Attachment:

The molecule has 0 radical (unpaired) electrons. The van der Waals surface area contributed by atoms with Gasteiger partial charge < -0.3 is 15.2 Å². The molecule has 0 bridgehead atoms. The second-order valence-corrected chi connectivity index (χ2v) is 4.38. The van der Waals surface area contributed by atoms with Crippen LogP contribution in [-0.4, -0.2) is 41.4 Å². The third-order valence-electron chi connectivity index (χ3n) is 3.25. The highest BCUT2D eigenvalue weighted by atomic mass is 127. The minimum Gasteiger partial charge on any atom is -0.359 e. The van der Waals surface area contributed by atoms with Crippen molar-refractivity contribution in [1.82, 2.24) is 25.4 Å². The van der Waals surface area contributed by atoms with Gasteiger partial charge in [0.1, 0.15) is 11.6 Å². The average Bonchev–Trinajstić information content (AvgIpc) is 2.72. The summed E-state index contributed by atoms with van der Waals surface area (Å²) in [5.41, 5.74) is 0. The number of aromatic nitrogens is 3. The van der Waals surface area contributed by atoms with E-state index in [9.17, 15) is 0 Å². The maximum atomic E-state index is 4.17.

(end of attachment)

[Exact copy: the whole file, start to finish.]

The molecule has 0 radical (unpaired) electrons. The van der Waals surface area contributed by atoms with Gasteiger partial charge < -0.3 is 15.2 Å². The molecule has 0 bridgehead atoms. The second-order valence-corrected chi connectivity index (χ2v) is 4.38. The van der Waals surface area contributed by atoms with Crippen LogP contribution in [-0.4, -0.2) is 41.4 Å². The third-order valence-electron chi connectivity index (χ3n) is 3.25. The highest BCUT2D eigenvalue weighted by atomic mass is 127. The minimum Gasteiger partial charge on any atom is -0.359 e. The van der Waals surface area contributed by atoms with Crippen molar-refractivity contribution in [1.82, 2.24) is 25.4 Å². The van der Waals surface area contributed by atoms with Gasteiger partial charge in [0.1, 0.15) is 11.6 Å². The average Bonchev–Trinajstić information content (AvgIpc) is 2.72. The summed E-state index contributed by atoms with van der Waals surface area (Å²) in [5.41, 5.74) is 0. The number of aromatic nitrogens is 3. The van der Waals surface area contributed by atoms with E-state index in [9.17, 15) is 0 Å². The maximum atomic E-state index is 4.17.